A new site called My Name Is E launched for beta testing today. Eager geeks rushed to sign up for the contact aggregation service. The second step of the process involved handing over your Twitter username and password. This request was dutifully obeyed by the eager geeks.
This is a classic example of the password anti-pattern. And this time it bit the willing victims on the ass. My Name Is E used the credentials to log in to Twitter as that person and post a spammy message from their account.
This is identity theft. It’s not as extreme as having your credit card used or having somebody get in to your email account but it’s still an unrequested violation of personal details. I’m very interested in hearing how the willing victims felt when they saw the message appear on Twitter with their own name and their own avatar next to it. I imagine adjectives like “outraged” and “shocked” would describe the initial reaction but I wonder if “embarrassed” would be far behind.
The “auto-tweeting feature[sic]” was removed within hours in response to the overwhelming negative reaction, as demonstrated on Get Satisfaction. What’s ironic, in the Alanis Morissette definition of the word, is that the Get Satisfaction page features a “share” tab that includes a link to “Twitter this.” Click it. Go on.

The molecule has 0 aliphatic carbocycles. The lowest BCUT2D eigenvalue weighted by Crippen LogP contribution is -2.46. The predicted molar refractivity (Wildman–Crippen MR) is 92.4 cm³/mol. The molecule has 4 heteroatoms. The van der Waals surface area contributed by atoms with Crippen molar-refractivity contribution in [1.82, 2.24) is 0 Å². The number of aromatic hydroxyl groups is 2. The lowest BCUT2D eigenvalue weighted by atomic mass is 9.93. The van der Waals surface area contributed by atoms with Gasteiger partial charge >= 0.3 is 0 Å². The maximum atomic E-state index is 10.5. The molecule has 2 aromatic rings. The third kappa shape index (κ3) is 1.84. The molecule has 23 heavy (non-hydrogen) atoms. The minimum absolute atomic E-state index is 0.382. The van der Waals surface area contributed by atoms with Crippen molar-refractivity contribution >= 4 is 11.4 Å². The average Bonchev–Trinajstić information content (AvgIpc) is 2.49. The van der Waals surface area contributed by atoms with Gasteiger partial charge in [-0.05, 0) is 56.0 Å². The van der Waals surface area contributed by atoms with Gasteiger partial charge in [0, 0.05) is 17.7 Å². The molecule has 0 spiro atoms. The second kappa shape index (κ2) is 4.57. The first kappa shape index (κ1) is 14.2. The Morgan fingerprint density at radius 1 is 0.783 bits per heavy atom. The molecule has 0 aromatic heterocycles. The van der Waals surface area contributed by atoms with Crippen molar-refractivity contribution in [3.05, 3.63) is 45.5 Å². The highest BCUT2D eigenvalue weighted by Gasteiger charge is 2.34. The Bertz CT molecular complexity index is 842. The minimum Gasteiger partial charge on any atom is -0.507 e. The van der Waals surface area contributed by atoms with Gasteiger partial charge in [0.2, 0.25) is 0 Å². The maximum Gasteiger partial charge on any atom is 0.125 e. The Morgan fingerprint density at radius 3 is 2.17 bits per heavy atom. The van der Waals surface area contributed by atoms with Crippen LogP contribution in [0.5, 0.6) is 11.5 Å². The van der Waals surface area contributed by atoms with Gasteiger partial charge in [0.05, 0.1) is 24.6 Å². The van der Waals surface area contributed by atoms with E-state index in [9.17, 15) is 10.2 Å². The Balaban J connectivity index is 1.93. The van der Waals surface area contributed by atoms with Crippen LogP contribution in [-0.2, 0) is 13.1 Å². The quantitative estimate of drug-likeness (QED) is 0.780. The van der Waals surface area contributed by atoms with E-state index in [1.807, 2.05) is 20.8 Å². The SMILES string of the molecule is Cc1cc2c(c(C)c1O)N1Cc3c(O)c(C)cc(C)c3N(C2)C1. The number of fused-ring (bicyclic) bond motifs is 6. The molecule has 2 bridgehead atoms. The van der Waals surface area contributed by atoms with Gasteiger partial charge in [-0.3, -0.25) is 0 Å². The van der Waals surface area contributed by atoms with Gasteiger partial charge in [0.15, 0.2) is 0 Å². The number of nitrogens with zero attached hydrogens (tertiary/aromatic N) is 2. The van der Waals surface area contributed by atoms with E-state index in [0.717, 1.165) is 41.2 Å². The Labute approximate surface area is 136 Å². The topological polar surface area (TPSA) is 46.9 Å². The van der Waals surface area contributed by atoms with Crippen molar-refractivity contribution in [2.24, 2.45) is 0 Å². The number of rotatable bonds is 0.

Needless to say, I disapprove of what My Name Is E did. But I don’t lay the blame entirely at their feet. Frankly, I’m really disappointed that so many people who really ought to know better were so quick to hand over their Twitter password to any site other than Twitter.
I blame Facebook.
I don’t mean that facetiously. I really do blame Facebook. I also blame Digg. And LinkedIn. And Plaxo. And Twitter.
All of those sites—and many others—actively, sometimes aggressively, use the password anti-pattern. Together they have created a pervasive atmosphere in which it is now completely acceptable for even seasoned geeks to throw their passwords ‘round like car keys at a dodgy ’70s party.
I’ve been banging on about the password anti-password for what feels like ages now. I keep saying that it’s teaching users how to be phished. After a particularly dispiriting discussion of OAuth on the iPhone, Simon went one further and put it in the past tense.
I fear that Simon may be right. But I’m not going to give up hope just yet. Now that Google, Yahoo and Hotmail all have OAuth-style contacts APIs, I think the tide could still be turned.
Mind you, Twitter’s continuing lack of an OAuth-based API is nothing short of shameful, as acknowledged by Blaine in his comment here:
OAuth came out of my worry that if the Twitter API became popular, we’d be spreading passwords all around the web. OAuth took longer to finish than it took for the Twitter API to become popular, and as a result many Twitter users’ passwords are scattered pretty carelessly around the web. This is a terrible situation, and one we as responsible web developers should work to prevent.
So while Twitter positively encourages the password anti-pattern (by example and by design), the situation is very different now for Google, Yahoo and Microsoft. Access to those web-based email services are used as justification for the majority of instances of the password anti-pattern. Now that they all offer alternatives, the only reason for abusers (like Digg and LinkedIn) not to switch from the password anti-pattern to using the official APIs is development time and priority.